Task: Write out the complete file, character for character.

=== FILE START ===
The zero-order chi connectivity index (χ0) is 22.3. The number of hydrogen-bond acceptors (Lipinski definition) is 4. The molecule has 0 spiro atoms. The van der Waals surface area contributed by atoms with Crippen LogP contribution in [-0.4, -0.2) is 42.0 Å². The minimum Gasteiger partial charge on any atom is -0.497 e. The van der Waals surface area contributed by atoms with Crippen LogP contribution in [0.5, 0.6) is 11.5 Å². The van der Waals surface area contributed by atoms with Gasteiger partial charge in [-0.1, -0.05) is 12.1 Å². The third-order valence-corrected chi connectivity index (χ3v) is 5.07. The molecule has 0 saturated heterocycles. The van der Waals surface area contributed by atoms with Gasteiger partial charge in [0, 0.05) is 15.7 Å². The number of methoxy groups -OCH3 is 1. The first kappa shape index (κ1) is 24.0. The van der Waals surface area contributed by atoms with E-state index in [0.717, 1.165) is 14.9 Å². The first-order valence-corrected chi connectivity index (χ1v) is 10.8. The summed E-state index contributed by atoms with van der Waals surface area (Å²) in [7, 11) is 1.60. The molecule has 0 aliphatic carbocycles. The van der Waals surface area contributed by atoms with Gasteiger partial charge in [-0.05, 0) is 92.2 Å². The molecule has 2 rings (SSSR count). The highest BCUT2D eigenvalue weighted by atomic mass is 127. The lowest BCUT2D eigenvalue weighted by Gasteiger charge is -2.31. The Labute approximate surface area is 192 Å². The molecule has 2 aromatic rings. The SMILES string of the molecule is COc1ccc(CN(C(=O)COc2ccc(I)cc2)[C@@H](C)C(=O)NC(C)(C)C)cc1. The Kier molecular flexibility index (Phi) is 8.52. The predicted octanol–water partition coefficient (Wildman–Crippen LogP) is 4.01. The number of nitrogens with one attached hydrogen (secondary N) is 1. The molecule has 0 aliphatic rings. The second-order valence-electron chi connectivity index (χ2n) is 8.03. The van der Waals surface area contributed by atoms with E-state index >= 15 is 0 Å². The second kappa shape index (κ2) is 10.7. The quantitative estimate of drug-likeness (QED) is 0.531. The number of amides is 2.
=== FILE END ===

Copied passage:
The zero-order chi connectivity index (χ0) is 22.3. The number of hydrogen-bond acceptors (Lipinski definition) is 4. The molecule has 0 spiro atoms. The van der Waals surface area contributed by atoms with Crippen LogP contribution in [-0.4, -0.2) is 42.0 Å². The minimum Gasteiger partial charge on any atom is -0.497 e. The van der Waals surface area contributed by atoms with Crippen LogP contribution in [0.5, 0.6) is 11.5 Å². The van der Waals surface area contributed by atoms with Gasteiger partial charge in [-0.1, -0.05) is 12.1 Å². The third-order valence-corrected chi connectivity index (χ3v) is 5.07. The molecule has 0 saturated heterocycles. The van der Waals surface area contributed by atoms with Gasteiger partial charge in [0, 0.05) is 15.7 Å². The number of methoxy groups -OCH3 is 1. The first kappa shape index (κ1) is 24.0. The van der Waals surface area contributed by atoms with E-state index in [0.717, 1.165) is 14.9 Å². The first-order valence-corrected chi connectivity index (χ1v) is 10.8. The summed E-state index contributed by atoms with van der Waals surface area (Å²) in [7, 11) is 1.60. The molecule has 0 aliphatic carbocycles. The van der Waals surface area contributed by atoms with Gasteiger partial charge in [-0.05, 0) is 92.2 Å². The molecule has 2 rings (SSSR count). The highest BCUT2D eigenvalue weighted by atomic mass is 127. The lowest BCUT2D eigenvalue weighted by Gasteiger charge is -2.31. The Labute approximate surface area is 192 Å². The molecule has 2 aromatic rings. The SMILES string of the molecule is COc1ccc(CN(C(=O)COc2ccc(I)cc2)[C@@H](C)C(=O)NC(C)(C)C)cc1. The Kier molecular flexibility index (Phi) is 8.52. The predicted octanol–water partition coefficient (Wildman–Crippen LogP) is 4.01. The number of nitrogens with one attached hydrogen (secondary N) is 1. The molecule has 0 aliphatic rings. The second-order valence-electron chi connectivity index (χ2n) is 8.03. The van der Waals surface area contributed by atoms with E-state index >= 15 is 0 Å². The second kappa shape index (κ2) is 10.7. The quantitative estimate of drug-likeness (QED) is 0.531. The number of amides is 2.